The framework for this critique will be provided by Michel Agier's Managing the Undesirables (2011), which uses detailed ethnography to argue that the concepts of "refugees" and "camps" are better understood as vast populations of "undesirables" and the "spaces of exception" that control them. While ostensibly directed at refugees, Agier's work is also explicitly applicable to a broad range of activities and situations. Noting "the diversification in the forms of camp" (p. 4), he declares that his goal is "to situate refugees among all those others today who likewise find themselves devoid of state protection or recognition and constitute a whole world of undesirables" (p. 6). This provides the necessary justification for applying the refugee framework to the events surrounding Hurricane Katrina, but it is not sufficient. To establish the appropriateness of this model, I will first confront its limitations, then look to the historical and social roots of New Orleans as a distinctly "other" location (Clark, 2008 p. 27).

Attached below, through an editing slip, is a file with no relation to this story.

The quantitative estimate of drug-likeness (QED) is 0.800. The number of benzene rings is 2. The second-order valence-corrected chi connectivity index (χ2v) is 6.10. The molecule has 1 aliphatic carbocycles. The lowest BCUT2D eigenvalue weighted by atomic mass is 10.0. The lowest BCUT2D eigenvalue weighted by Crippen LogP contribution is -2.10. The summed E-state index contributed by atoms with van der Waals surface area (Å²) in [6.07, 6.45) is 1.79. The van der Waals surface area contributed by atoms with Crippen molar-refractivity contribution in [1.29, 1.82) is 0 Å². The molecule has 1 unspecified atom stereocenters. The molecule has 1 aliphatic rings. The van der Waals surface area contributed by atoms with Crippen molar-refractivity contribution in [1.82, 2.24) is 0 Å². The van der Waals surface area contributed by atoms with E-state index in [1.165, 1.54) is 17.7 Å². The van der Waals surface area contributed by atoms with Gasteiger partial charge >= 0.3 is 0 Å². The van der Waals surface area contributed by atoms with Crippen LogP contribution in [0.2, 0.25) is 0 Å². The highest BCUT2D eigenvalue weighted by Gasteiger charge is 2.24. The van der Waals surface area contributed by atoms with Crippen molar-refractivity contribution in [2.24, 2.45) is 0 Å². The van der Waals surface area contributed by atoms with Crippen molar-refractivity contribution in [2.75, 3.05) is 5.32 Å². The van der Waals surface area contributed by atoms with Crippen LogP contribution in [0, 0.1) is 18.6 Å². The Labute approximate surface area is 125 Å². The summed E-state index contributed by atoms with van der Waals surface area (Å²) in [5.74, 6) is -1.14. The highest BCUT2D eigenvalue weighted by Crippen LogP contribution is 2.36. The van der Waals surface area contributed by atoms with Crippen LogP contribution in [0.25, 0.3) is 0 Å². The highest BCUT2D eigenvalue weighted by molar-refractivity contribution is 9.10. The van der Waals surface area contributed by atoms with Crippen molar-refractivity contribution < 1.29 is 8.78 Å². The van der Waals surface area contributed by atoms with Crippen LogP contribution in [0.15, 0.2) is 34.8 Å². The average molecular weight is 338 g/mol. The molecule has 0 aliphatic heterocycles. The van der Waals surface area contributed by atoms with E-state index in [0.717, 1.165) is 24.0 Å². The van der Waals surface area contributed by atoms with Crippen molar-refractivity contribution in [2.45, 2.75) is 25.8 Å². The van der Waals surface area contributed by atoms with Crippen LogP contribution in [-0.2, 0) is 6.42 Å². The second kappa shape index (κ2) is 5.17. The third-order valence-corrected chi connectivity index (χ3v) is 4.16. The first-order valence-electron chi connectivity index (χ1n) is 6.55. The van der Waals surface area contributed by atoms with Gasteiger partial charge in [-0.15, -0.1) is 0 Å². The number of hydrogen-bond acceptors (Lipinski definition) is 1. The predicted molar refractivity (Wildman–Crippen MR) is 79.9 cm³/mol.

The use of "refugee" terminology with regard to Hurricane Katrina and its aftermath is neither unique nor without controversy (Sommers, Apfelbaum, Dukes, Toosi, & Wang, 2006). Prominent news organizations, including The Associated Press and The New York Times, embraced the word as a means to "capture the sweep and scope of the effects of this historic natural disaster on a vast number of our citizen," while others such as The Washing Post and the Boston Globe banned the word for implying that "the displaced storm victims, many of whom have been black, are second-class citizens – or not even Americans" ("Calling Katrina," 2005). Both those in need and those in power rejected the word, for opposing reasons. Describing a woman sheltered at the New Orleans Convention Center, who cried "We are American!" as television cameras panned over her, Ignatieff observed, "people in the convention center were reduced to reminding their fellow citizens...that they were not refugees in a foreign country" (2005). At the same time, President George W. Bush attempted to deflect criticisms of his administration's response by declaring, "The people we're talking about are not refugees. They are Americans, and they need the help and love and compassion of our fellow citizens" (Pierre & Farhi, 2005). In each case, rejecting the term was a way of constructing a reality that the speaker wished to be. Strong reactions to the word from both sides of the controversy illustrate its power to emphasize the "otherness" of the victims of Katrina; paradoxically, the term is useful now for the same reasons it was harmful in the immediate aftermath of the disaster. This "othering" power underlies the common criticism that the term refugee in this context is racist – a criticism that is, largely, still applicable. I am cognizant of and sensitive to such criticisms, but I argue that this use of the term is necessary as a part of "the moral responsibility of the scholar...to constantly critique existing forms of power" (Barnett, 2008 p. 263). Rather than reify racial inequalities, I seek to shed light on them in order to expose their machinations and implications.